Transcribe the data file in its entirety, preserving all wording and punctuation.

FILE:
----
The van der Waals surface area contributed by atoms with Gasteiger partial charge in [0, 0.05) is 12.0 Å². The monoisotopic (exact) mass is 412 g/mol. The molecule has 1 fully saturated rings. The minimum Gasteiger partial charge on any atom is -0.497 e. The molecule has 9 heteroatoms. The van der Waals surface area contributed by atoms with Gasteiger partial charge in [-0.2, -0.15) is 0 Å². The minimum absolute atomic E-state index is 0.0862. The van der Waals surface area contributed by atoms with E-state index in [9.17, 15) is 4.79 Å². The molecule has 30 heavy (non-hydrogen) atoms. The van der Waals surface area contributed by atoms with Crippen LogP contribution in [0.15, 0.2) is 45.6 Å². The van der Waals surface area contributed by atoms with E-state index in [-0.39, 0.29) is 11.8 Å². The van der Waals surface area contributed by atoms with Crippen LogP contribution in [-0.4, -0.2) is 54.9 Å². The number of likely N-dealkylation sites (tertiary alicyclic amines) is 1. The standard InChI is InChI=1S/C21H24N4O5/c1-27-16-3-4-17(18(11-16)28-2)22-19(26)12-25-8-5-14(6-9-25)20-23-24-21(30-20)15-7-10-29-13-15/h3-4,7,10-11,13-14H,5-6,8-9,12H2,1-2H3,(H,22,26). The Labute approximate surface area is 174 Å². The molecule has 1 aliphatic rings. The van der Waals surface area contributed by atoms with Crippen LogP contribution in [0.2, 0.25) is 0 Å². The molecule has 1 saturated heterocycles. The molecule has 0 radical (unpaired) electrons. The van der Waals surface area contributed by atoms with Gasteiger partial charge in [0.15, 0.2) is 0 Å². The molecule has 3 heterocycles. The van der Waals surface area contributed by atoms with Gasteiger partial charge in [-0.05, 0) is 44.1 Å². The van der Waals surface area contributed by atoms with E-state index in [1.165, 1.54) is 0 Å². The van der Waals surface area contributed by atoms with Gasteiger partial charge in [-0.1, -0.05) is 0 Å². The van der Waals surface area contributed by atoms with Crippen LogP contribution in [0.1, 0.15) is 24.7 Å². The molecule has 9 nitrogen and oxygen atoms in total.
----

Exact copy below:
The van der Waals surface area contributed by atoms with Gasteiger partial charge in [0, 0.05) is 12.0 Å². The monoisotopic (exact) mass is 412 g/mol. The molecule has 1 fully saturated rings. The minimum Gasteiger partial charge on any atom is -0.497 e. The molecule has 9 heteroatoms. The van der Waals surface area contributed by atoms with Gasteiger partial charge in [-0.2, -0.15) is 0 Å². The minimum absolute atomic E-state index is 0.0862. The van der Waals surface area contributed by atoms with E-state index in [9.17, 15) is 4.79 Å². The molecule has 30 heavy (non-hydrogen) atoms. The van der Waals surface area contributed by atoms with Crippen LogP contribution in [0.15, 0.2) is 45.6 Å². The van der Waals surface area contributed by atoms with E-state index in [-0.39, 0.29) is 11.8 Å². The van der Waals surface area contributed by atoms with Crippen LogP contribution in [-0.4, -0.2) is 54.9 Å². The number of likely N-dealkylation sites (tertiary alicyclic amines) is 1. The standard InChI is InChI=1S/C21H24N4O5/c1-27-16-3-4-17(18(11-16)28-2)22-19(26)12-25-8-5-14(6-9-25)20-23-24-21(30-20)15-7-10-29-13-15/h3-4,7,10-11,13-14H,5-6,8-9,12H2,1-2H3,(H,22,26). The Labute approximate surface area is 174 Å². The molecule has 1 aliphatic rings. The van der Waals surface area contributed by atoms with Crippen LogP contribution in [0.2, 0.25) is 0 Å². The molecule has 1 saturated heterocycles. The molecule has 0 radical (unpaired) electrons. The van der Waals surface area contributed by atoms with Gasteiger partial charge in [0.15, 0.2) is 0 Å². The molecule has 3 heterocycles. The van der Waals surface area contributed by atoms with Gasteiger partial charge in [-0.05, 0) is 44.1 Å². The van der Waals surface area contributed by atoms with E-state index in [1.165, 1.54) is 0 Å². The van der Waals surface area contributed by atoms with Gasteiger partial charge in [-0.1, -0.05) is 0 Å². The van der Waals surface area contributed by atoms with Crippen LogP contribution in [0.1, 0.15) is 24.7 Å². The molecule has 9 nitrogen and oxygen atoms in total.